This study looked at stethoscope bacterial contamination and compared it with hand contamination after a single patient contact.
Stethoscope diaphragm contamination was found to exceed contamination of all parts of the hand except for the fingertips.
The authors recommend cleaning the stethoscope after every patient exam. This should be common sense, but system improvements (like hand washing, as important as that is) tend to become substitutes for common sense. As a result we've all but ignored stethoscope cleaning.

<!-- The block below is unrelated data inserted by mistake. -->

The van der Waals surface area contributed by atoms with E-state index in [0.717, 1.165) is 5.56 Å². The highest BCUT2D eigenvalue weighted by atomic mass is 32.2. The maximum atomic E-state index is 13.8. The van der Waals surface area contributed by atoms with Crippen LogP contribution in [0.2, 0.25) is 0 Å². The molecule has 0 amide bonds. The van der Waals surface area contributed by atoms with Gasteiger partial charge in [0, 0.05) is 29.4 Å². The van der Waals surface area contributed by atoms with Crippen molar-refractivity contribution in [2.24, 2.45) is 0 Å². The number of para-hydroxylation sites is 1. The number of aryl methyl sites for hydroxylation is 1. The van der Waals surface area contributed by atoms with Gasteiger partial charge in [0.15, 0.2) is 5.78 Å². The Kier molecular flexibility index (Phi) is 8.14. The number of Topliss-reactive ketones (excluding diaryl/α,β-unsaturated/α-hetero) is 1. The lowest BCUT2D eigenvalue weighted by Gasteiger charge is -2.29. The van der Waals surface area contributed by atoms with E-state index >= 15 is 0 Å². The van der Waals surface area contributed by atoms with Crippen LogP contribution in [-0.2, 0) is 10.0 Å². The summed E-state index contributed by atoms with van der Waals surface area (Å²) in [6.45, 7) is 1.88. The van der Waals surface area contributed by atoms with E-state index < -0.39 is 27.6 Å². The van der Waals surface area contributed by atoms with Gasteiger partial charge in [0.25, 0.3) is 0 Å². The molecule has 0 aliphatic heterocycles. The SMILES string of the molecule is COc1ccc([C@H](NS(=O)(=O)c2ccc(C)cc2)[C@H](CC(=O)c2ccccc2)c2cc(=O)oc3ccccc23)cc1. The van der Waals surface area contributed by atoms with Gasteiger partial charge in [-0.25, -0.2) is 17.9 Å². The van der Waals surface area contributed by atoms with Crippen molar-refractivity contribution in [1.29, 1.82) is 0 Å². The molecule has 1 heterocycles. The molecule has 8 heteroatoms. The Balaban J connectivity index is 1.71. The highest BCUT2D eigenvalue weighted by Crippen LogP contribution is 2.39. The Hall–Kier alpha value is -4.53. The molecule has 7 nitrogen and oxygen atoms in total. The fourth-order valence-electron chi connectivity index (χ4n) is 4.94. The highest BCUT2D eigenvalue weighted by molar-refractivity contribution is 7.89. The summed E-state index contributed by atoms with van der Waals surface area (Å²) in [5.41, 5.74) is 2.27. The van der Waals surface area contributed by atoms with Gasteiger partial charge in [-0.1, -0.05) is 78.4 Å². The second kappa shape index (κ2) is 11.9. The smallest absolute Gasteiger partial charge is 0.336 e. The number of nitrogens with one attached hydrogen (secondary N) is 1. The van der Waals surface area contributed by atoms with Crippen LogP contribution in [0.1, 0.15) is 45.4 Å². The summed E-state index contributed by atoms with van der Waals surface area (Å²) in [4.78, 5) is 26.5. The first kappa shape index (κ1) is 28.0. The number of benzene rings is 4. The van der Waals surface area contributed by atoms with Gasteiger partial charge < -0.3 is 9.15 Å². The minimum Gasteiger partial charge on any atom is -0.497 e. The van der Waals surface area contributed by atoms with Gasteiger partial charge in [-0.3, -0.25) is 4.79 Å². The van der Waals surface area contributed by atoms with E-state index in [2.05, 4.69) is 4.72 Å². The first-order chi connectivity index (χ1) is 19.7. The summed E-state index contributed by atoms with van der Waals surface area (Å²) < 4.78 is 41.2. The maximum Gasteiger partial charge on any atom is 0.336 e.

I have another suggestion. By all means use the stethoscope (and clean it after you use it) if you intend, and have the skill, to use it as a meaningful clinical tool. Do not use it merely as a coding enhancer.
Via Hospital Medicine Virtual Journal Club.